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2014 Audi RS 7 Quattro
Whenever Audi releases an RS model in the U.S., car enthusiasts dance in the streets. These high-performance cars rarely make it here, so the excitement about the introduction of the 2012 Audi TT RS is understandable.
But it is also a bit misguided, as Audi seems to have used its RennSport (RS) appellation to breathe just a little more life into a model long overdue for an update. The current TT generation launched in 2006, making the platform for the TT RS six years old.
The TT RS certainly exhibits exciting performance, a powerful engine combining with the dual handling threat of Audi's magnetic ride suspension and Quattro all-wheel drive. However, the steering tuning does not hold up its end of the handling bargain.
The most obvious example of the TT platform's age is the navigation option, which depends on maps stored on DVD. Using this system would have been like a time warp back to 2006, so I was not bothered that CNET's review car lacked this option. However, in the TT RS, Audi bundles the navigation system in with its MMI, or Multimedia Interface, integrating iPods and other digital audio sources with the stereo. Hence the missing navigation system also meant very few digital audio sources.
With its standard electronics package, the TT RS had a CD player and a radio, which at least included satellite. The car came standard with a very limited Bluetooth hands-free phone system, as well, but no Bluetooth audio streaming.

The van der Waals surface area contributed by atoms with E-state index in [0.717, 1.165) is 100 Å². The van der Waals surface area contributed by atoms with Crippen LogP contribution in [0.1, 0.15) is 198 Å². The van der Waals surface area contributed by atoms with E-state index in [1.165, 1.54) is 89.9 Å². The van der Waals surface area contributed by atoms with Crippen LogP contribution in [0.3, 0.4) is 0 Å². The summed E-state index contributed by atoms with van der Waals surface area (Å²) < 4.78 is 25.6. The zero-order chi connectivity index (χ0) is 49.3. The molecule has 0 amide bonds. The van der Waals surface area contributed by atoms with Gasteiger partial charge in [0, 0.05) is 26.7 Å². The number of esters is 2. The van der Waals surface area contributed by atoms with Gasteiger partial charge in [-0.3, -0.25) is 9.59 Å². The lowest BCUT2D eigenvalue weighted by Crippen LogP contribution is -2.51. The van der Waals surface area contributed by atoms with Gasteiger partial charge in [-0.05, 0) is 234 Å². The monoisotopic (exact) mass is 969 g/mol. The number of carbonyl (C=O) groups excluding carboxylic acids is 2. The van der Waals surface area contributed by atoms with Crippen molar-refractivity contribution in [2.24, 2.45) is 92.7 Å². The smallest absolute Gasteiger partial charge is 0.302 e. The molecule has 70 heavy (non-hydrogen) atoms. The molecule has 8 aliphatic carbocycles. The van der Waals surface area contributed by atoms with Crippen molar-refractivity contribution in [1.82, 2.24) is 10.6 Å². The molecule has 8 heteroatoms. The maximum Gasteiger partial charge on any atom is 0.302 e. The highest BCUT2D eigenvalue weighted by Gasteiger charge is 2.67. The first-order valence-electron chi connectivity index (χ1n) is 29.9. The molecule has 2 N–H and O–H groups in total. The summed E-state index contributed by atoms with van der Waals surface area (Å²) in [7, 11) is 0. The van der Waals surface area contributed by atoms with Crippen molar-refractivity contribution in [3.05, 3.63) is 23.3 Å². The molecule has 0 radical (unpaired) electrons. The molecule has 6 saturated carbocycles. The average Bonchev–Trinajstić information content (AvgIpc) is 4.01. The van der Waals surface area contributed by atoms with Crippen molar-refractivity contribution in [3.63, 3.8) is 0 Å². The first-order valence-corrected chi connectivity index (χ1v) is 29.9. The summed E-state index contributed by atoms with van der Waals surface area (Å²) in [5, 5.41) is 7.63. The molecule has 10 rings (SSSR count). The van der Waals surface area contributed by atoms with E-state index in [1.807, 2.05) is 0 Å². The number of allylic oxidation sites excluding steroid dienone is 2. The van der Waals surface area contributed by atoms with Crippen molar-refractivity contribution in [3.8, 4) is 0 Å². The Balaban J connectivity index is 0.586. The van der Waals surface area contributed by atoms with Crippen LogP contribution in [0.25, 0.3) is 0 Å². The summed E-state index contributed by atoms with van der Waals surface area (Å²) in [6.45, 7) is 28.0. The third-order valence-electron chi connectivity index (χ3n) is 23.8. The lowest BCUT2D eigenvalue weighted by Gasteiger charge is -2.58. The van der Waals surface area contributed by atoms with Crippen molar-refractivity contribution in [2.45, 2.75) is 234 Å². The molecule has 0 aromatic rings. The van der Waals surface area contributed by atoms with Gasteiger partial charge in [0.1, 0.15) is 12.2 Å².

The tech package would have also brought in an upgraded audio system, but on paper, the nine-speaker base system should be adequate. However, this system wasn't robust enough to overcome the excessive road noise in the cabin. Audi seems to have stripped out some of the TT's sound-deadening materials for the RS model, which should lighten the car but also let in more outside noise.
From a purist standpoint, an Audi RS model does not need modern cabin electronics. But with a base price approaching $60,000, buyers will likely expect more than what the TT RS offers.
Four plus one cylinders
As a sports car, the TT RS recommends itself with a very powerful engine and enjoyable handling. The base TT goes for about $40,000, so what does the extra 20 grand get you? First of all, an extra cylinder. The TT RS hosts a 2.5-liter, five-cylinder engine under the hood, where the standard TT makes do with a 2-liter four-cylinder.
Better yet, direct injection and a turbocharger mean the TT RS' engine generates 360 horsepower and 342 pound-feet of torque. Not only should Audi be commended for wringing this much power out of a relatively low-displacement engine, but it is also a whopping amount for the 3,300-pound TT RS. Audi says the car makes it to 60 mph in 4.1 seconds.
Audi modulates the accelerator sensitivity with a Sport mode, activated by a button on the console. This button attempts to give the TT RS the same kind of dual character BMW has been so good at engineering into its models. But Audi is less successful here. In standard drive mode, the accelerator remains fairly touchy, and it is difficult to creep along in slow traffic without the occasional lunge forward. The idle also runs pretty low, making it easy to stall the car.